6 books about military disasters

British journalist James Fergusson recommends histories of Napoleon's retreat, trench warfare, and war crimes in Iraq

British journalist James Fergusson shares the best of wartime writing.
(Image credit: Courtesy of James Fergusson)

Memoirs of Sergeant Bourgogne by Adrien Jean Baptiste François Bourgogne (Frederiksen, $31). Napoleon’s retreat from Moscow in the winter of 1812 led to tragedy on an epic scale. Imperial Guardsman Bourgogne survived the crossing of the Berezina River, where the French suffered heavy losses. His bald description still shocks.

Good-bye to All That: An Autobiography by Robert Graves (Anchor, $16). The most moving account of trench warfare that I know. Before he became a successful poet and novelist, Graves survived the Battle of Loos during World War I, which saw the first mass deployment of British Field Marshal Herbert Kitchener’s army of civilian volunteers. Some 50,000 Britons were killed or wounded, for no territorial gain.

Signal Catastrophe by Patrick Macrory (out of print). This definitive retelling of the British Army’s ruinous retreat from Kabul in 1842, during the First Anglo-Afghan War, inspired George MacDonald Fraser to create his fictional cowardly soldier Sir Harry Paget Flashman.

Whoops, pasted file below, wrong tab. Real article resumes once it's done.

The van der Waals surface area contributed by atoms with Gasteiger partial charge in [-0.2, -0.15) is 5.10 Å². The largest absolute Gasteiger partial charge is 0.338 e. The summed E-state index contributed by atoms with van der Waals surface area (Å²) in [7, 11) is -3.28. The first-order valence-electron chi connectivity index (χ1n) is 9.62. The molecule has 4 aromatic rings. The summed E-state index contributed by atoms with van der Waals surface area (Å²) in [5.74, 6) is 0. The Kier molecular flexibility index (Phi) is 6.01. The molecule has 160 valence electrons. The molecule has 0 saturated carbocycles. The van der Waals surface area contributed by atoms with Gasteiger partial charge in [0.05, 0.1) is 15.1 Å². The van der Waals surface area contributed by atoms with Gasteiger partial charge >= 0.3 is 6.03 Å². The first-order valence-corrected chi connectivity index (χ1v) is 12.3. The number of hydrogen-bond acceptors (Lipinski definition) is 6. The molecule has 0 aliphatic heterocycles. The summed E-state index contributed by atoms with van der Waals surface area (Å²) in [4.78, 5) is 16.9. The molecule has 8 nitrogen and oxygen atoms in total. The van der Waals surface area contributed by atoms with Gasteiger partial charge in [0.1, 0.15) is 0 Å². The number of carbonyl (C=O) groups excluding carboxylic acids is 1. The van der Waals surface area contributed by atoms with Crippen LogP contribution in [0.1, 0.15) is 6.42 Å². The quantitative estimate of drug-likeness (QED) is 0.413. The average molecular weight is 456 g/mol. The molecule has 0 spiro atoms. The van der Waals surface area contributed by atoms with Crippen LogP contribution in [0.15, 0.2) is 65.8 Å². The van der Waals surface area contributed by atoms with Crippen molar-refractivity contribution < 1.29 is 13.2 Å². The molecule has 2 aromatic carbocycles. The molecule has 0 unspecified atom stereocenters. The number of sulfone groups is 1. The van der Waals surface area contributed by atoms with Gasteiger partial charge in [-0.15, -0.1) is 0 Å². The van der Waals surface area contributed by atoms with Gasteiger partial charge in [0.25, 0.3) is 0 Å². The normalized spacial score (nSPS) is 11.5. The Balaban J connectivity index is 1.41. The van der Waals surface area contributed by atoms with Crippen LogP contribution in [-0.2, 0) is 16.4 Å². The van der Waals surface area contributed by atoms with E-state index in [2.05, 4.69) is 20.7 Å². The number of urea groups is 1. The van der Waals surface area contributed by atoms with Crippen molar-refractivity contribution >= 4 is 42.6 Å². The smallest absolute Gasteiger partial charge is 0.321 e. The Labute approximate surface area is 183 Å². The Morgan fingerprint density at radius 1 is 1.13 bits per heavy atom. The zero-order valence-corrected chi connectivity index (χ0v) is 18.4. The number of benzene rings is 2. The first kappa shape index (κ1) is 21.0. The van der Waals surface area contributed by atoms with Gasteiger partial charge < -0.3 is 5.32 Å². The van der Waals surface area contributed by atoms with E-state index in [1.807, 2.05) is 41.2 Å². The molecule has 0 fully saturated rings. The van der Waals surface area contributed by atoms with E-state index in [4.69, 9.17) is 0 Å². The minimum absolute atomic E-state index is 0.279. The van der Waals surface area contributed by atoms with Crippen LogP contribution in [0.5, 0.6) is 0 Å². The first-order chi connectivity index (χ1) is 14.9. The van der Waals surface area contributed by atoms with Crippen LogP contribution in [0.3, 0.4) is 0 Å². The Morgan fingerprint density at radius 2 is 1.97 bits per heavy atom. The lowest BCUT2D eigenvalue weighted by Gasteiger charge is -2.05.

Subscribe to The Week

Escape your echo chamber. Get the facts behind the news, plus analysis from multiple perspectives.


Sign up for The Week's Free Newsletters

From our morning news briefing to a weekly Good News Newsletter, get the best of The Week delivered directly to your inbox.

From our morning news briefing to a weekly Good News Newsletter, get the best of The Week delivered directly to your inbox.

Sign up

Chickenhawk by Robert Mason (Penguin, $17). A helicopter pilot in Vietnam, Mason was made to fly more than 1,000 assault missions in 11 months — a redefinition of “military overstretch.” His tale of courage and frontline folly recalls both Apocalypse Now and Catch-22.

Naples ’44: A World War II Diary of Occupied Italy by Norman Lewis (Da Capo, $15). This lyrical, erudite diary of the chaos that followed the liberation of Italy contains one of my favorite lines of war reporting: “This afternoon, distraught American ack-ack gunners brought down their third Spitfire.” Graham Greene judged Lewis one of the 20th century’s best writers.

Black Hearts by Jim Frederick (Broadway, $16). A horrifying study of how, five years ago in Iraq’s Triangle of Death, south of Baghdad, members of a platoon from the U.S. Army’s 101st Airborne Division ended up raping a girl and murdering her family — the very type of people that the Americans had been sent to liberate. Frederick’s book is a classic in the mold of Mark Bowden’s Black Hawk Down.

James Fergusson's latest book, Taliban: The Unknown Enemy, is a history of the militant group's role in Afghanistan

Continue reading for free

We hope you're enjoying The Week's refreshingly open-minded journalism.

Subscribed to The Week? Register your account with the same email as your subscription.